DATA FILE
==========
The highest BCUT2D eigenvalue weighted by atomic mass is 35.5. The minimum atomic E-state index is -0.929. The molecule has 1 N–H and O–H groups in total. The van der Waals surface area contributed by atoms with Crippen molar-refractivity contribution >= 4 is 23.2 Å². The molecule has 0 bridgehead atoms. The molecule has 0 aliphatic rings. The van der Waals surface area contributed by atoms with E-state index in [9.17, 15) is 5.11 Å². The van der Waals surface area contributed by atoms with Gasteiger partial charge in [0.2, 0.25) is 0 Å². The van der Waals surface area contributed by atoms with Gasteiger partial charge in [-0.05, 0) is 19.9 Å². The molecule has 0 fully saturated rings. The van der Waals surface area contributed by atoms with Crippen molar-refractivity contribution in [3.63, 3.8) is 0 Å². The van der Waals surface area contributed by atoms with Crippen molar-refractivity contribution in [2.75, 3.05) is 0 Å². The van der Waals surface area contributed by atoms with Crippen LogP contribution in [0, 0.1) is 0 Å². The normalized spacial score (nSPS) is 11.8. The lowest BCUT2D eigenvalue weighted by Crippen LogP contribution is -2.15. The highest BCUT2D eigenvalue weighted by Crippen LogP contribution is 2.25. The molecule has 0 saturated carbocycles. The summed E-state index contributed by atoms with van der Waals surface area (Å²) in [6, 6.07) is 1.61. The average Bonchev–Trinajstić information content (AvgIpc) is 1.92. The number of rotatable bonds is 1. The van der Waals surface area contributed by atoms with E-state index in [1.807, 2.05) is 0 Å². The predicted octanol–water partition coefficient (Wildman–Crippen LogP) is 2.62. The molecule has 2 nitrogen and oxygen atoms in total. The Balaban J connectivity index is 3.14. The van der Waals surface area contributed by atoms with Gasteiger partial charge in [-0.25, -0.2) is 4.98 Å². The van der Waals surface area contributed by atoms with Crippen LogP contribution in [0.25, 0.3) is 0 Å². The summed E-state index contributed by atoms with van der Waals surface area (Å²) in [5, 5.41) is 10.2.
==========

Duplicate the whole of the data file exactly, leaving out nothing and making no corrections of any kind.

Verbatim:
The highest BCUT2D eigenvalue weighted by atomic mass is 35.5. The minimum atomic E-state index is -0.929. The molecule has 1 N–H and O–H groups in total. The van der Waals surface area contributed by atoms with Crippen molar-refractivity contribution >= 4 is 23.2 Å². The molecule has 0 bridgehead atoms. The molecule has 0 aliphatic rings. The van der Waals surface area contributed by atoms with E-state index in [9.17, 15) is 5.11 Å². The van der Waals surface area contributed by atoms with Gasteiger partial charge in [0.2, 0.25) is 0 Å². The van der Waals surface area contributed by atoms with Gasteiger partial charge in [-0.05, 0) is 19.9 Å². The molecule has 0 fully saturated rings. The van der Waals surface area contributed by atoms with Crippen molar-refractivity contribution in [3.63, 3.8) is 0 Å². The van der Waals surface area contributed by atoms with Crippen molar-refractivity contribution in [2.75, 3.05) is 0 Å². The van der Waals surface area contributed by atoms with Crippen LogP contribution in [0, 0.1) is 0 Å². The normalized spacial score (nSPS) is 11.8. The lowest BCUT2D eigenvalue weighted by Crippen LogP contribution is -2.15. The highest BCUT2D eigenvalue weighted by Crippen LogP contribution is 2.25. The molecule has 0 saturated carbocycles. The summed E-state index contributed by atoms with van der Waals surface area (Å²) in [6, 6.07) is 1.61. The average Bonchev–Trinajstić information content (AvgIpc) is 1.92. The number of rotatable bonds is 1. The van der Waals surface area contributed by atoms with E-state index in [1.807, 2.05) is 0 Å². The predicted octanol–water partition coefficient (Wildman–Crippen LogP) is 2.62. The molecule has 2 nitrogen and oxygen atoms in total. The Balaban J connectivity index is 3.14. The van der Waals surface area contributed by atoms with Gasteiger partial charge in [-0.25, -0.2) is 4.98 Å². The van der Waals surface area contributed by atoms with Crippen LogP contribution in [0.25, 0.3) is 0 Å². The summed E-state index contributed by atoms with van der Waals surface area (Å²) in [5, 5.41) is 10.2.